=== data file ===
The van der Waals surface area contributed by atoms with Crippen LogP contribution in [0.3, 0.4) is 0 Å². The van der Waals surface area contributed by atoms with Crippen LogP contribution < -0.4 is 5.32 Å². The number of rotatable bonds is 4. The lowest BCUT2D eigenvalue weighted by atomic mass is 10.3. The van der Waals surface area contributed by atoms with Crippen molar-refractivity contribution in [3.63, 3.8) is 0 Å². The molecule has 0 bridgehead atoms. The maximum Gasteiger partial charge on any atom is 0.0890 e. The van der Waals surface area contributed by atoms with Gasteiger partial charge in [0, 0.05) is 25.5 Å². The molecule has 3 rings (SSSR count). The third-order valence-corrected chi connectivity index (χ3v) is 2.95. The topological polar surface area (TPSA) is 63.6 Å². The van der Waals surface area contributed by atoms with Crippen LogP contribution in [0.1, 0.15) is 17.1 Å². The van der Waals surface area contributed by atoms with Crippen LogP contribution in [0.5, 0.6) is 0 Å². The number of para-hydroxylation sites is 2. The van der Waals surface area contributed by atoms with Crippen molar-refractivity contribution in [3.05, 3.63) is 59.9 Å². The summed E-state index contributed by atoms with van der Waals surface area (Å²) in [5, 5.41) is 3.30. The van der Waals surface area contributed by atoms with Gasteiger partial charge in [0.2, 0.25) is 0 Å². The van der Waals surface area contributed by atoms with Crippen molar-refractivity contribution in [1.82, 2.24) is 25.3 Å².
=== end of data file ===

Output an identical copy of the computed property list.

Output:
The van der Waals surface area contributed by atoms with Crippen LogP contribution in [0.3, 0.4) is 0 Å². The van der Waals surface area contributed by atoms with Crippen LogP contribution < -0.4 is 5.32 Å². The number of rotatable bonds is 4. The lowest BCUT2D eigenvalue weighted by atomic mass is 10.3. The van der Waals surface area contributed by atoms with Crippen molar-refractivity contribution in [3.63, 3.8) is 0 Å². The molecule has 0 bridgehead atoms. The maximum Gasteiger partial charge on any atom is 0.0890 e. The van der Waals surface area contributed by atoms with Gasteiger partial charge in [0, 0.05) is 25.5 Å². The molecule has 3 rings (SSSR count). The third-order valence-corrected chi connectivity index (χ3v) is 2.95. The topological polar surface area (TPSA) is 63.6 Å². The van der Waals surface area contributed by atoms with Crippen LogP contribution in [0.1, 0.15) is 17.1 Å². The van der Waals surface area contributed by atoms with Crippen LogP contribution in [0.5, 0.6) is 0 Å². The number of para-hydroxylation sites is 2. The van der Waals surface area contributed by atoms with Crippen molar-refractivity contribution in [3.05, 3.63) is 59.9 Å². The summed E-state index contributed by atoms with van der Waals surface area (Å²) in [5, 5.41) is 3.30. The van der Waals surface area contributed by atoms with Gasteiger partial charge in [0.2, 0.25) is 0 Å². The van der Waals surface area contributed by atoms with Crippen molar-refractivity contribution in [1.82, 2.24) is 25.3 Å².